WELLESLEY, Mass., June 2, 2021 /PRNewswire/ -- Sun Life has released its annual research report on high-cost claims and medical trends. Cancer again topped the list of the 10 most common and costliest medical conditions, with an increase of 16 percent in 2020 despite the likely missed screenings during lockdown early in the pandemic. The report also showed that mental health claims increased by 21 percent in 2020 from 2019, with alcohol or opioid abuse and depression being the most common conditions. Septicemia (infections), one of the most common secondary conditions as a result of COVID-19, was also on the list of costliest conditions, as well as congenital anomalies (conditions present at birth, such as a heart defect) and kidney disease.
This year's report analyzed claims from 2017–2020 for more than 45,000 members. Sun Life will present a webinar on June 8 to provide insights on the report, with Jennifer Collier, R.N., senior vice president of Stop-Loss & Health; Mike Huppert, vice president of Actuarial & Risk Management; and Lisa Hundertmark, R.N., director of Clinical Services. Click here to register.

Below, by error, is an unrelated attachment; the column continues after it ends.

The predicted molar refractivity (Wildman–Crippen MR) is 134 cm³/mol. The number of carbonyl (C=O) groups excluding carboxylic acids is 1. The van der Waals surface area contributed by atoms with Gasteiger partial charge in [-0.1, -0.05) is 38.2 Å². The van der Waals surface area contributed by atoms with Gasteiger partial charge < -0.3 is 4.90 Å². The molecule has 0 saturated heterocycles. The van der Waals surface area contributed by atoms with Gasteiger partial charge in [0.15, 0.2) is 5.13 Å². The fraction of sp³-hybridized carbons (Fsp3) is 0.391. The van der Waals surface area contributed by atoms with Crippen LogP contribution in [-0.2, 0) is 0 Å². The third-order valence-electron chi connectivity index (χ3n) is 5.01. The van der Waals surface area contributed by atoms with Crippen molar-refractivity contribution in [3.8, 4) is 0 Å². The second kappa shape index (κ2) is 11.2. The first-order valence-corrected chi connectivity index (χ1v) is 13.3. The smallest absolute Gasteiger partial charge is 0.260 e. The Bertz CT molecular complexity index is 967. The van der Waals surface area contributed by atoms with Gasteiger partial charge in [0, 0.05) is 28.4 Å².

"We monitor these trends closely to make sure our employer clients and their employees get the care and support they need," said Collier. "Delayed screenings during the pandemic may result in some conditions, particularly cancer, being more advanced in their progression than they normally would have been at the time of diagnosis. It is crucial to support members with serious medical conditions and make sure they have access to the proper care and treatment, which is why we recently announced our intention to acquire PinnacleCare, a leading U.S. healthcare navigation provider that will help our members find the best physicians and centers of excellence for their specific condition."
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Mental health spotlight
The pandemic likely contributed to the notable rise in claims related to mental health. In 2020, members with a stop-loss (high-cost) claim related to a mental health disorder rose 21 percent, and overall spend on mental health claims increased nearly 25 percent. The average cost in 2020 of a mental health claim per person was approximately $80,000. Experts expect a sustained impact to mental health in the wake of the pandemic, even after it ends. According to a recent report from Kaiser Health, women with children were almost 10 percent more likely to report symptoms of depression or anxiety in 2020, and essential workers were 12 percent more likely to report mental health disorders than non-essential workers. The Kaiser report also showed that the pandemic disproportionately affected mental health in communities of color, and that healthcare workers reported more vulnerability to emotional distress due to fears of contracting the virus or infecting loved ones, as well as a more stressful work environment.